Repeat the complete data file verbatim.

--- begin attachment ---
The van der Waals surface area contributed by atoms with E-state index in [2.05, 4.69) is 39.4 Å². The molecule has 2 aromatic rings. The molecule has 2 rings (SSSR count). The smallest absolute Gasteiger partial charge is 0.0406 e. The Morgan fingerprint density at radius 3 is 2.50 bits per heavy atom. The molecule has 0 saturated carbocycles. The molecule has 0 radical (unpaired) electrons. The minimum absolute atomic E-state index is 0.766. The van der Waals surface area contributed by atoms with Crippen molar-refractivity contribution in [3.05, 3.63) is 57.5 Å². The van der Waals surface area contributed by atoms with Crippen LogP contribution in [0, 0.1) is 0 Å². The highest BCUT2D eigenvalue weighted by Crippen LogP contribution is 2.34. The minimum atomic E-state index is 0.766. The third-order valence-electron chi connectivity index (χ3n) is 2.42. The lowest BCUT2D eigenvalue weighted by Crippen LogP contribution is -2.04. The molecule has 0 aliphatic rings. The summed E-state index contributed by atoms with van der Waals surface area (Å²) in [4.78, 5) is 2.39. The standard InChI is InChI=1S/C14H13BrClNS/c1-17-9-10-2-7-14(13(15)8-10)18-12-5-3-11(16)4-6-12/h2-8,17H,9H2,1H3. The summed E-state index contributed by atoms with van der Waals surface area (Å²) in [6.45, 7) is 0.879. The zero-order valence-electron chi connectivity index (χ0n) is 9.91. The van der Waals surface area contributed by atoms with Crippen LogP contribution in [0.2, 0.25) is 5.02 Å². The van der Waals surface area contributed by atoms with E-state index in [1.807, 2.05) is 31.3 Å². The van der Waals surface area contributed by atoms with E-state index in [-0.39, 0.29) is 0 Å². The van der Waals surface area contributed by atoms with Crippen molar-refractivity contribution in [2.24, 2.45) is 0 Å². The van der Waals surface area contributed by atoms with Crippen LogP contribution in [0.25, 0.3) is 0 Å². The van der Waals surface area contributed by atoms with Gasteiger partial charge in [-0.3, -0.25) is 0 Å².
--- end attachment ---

The van der Waals surface area contributed by atoms with E-state index in [2.05, 4.69) is 39.4 Å². The molecule has 2 aromatic rings. The molecule has 2 rings (SSSR count). The smallest absolute Gasteiger partial charge is 0.0406 e. The Morgan fingerprint density at radius 3 is 2.50 bits per heavy atom. The molecule has 0 saturated carbocycles. The molecule has 0 radical (unpaired) electrons. The minimum absolute atomic E-state index is 0.766. The van der Waals surface area contributed by atoms with Crippen molar-refractivity contribution in [3.05, 3.63) is 57.5 Å². The van der Waals surface area contributed by atoms with Crippen LogP contribution in [0, 0.1) is 0 Å². The highest BCUT2D eigenvalue weighted by Crippen LogP contribution is 2.34. The minimum atomic E-state index is 0.766. The third-order valence-electron chi connectivity index (χ3n) is 2.42. The lowest BCUT2D eigenvalue weighted by Crippen LogP contribution is -2.04. The molecule has 0 aliphatic rings. The summed E-state index contributed by atoms with van der Waals surface area (Å²) in [4.78, 5) is 2.39. The standard InChI is InChI=1S/C14H13BrClNS/c1-17-9-10-2-7-14(13(15)8-10)18-12-5-3-11(16)4-6-12/h2-8,17H,9H2,1H3. The summed E-state index contributed by atoms with van der Waals surface area (Å²) in [6.45, 7) is 0.879. The zero-order valence-electron chi connectivity index (χ0n) is 9.91. The van der Waals surface area contributed by atoms with Crippen LogP contribution in [0.2, 0.25) is 5.02 Å². The van der Waals surface area contributed by atoms with E-state index in [1.807, 2.05) is 31.3 Å². The van der Waals surface area contributed by atoms with E-state index in [-0.39, 0.29) is 0 Å². The van der Waals surface area contributed by atoms with Crippen molar-refractivity contribution in [2.24, 2.45) is 0 Å². The van der Waals surface area contributed by atoms with Crippen LogP contribution in [0.25, 0.3) is 0 Å². The van der Waals surface area contributed by atoms with Gasteiger partial charge in [-0.3, -0.25) is 0 Å².